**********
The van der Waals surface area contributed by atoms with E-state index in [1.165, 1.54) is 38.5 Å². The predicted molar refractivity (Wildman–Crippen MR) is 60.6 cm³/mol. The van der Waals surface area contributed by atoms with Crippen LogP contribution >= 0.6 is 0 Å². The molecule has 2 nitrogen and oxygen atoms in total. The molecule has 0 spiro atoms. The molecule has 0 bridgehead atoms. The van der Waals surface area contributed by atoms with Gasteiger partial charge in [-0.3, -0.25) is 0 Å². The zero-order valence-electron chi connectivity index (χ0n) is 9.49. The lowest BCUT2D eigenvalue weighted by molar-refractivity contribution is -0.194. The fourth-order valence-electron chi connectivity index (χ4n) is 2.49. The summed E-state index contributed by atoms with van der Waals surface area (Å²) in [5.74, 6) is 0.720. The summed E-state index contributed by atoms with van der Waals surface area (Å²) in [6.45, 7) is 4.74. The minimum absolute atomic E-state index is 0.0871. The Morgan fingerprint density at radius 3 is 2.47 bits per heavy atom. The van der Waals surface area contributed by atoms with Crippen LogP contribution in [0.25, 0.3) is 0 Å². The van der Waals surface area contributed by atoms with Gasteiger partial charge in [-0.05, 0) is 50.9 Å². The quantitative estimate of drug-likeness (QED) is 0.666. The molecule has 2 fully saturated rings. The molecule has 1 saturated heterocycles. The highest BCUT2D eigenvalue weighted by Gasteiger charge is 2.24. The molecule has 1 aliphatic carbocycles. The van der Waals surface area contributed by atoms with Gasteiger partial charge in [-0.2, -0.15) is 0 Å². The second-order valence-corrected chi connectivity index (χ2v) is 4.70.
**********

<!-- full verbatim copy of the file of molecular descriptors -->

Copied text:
The van der Waals surface area contributed by atoms with E-state index in [1.165, 1.54) is 38.5 Å². The predicted molar refractivity (Wildman–Crippen MR) is 60.6 cm³/mol. The van der Waals surface area contributed by atoms with Crippen LogP contribution >= 0.6 is 0 Å². The molecule has 2 nitrogen and oxygen atoms in total. The molecule has 0 spiro atoms. The molecule has 0 bridgehead atoms. The van der Waals surface area contributed by atoms with Gasteiger partial charge in [-0.3, -0.25) is 0 Å². The zero-order valence-electron chi connectivity index (χ0n) is 9.49. The lowest BCUT2D eigenvalue weighted by molar-refractivity contribution is -0.194. The fourth-order valence-electron chi connectivity index (χ4n) is 2.49. The summed E-state index contributed by atoms with van der Waals surface area (Å²) in [5.74, 6) is 0.720. The summed E-state index contributed by atoms with van der Waals surface area (Å²) in [6.45, 7) is 4.74. The minimum absolute atomic E-state index is 0.0871. The Morgan fingerprint density at radius 3 is 2.47 bits per heavy atom. The van der Waals surface area contributed by atoms with Crippen LogP contribution in [0.25, 0.3) is 0 Å². The van der Waals surface area contributed by atoms with Gasteiger partial charge in [-0.05, 0) is 50.9 Å². The quantitative estimate of drug-likeness (QED) is 0.666. The molecule has 2 fully saturated rings. The molecule has 1 saturated heterocycles. The highest BCUT2D eigenvalue weighted by Gasteiger charge is 2.24. The molecule has 1 aliphatic carbocycles. The van der Waals surface area contributed by atoms with Gasteiger partial charge in [-0.2, -0.15) is 0 Å². The second-order valence-corrected chi connectivity index (χ2v) is 4.70.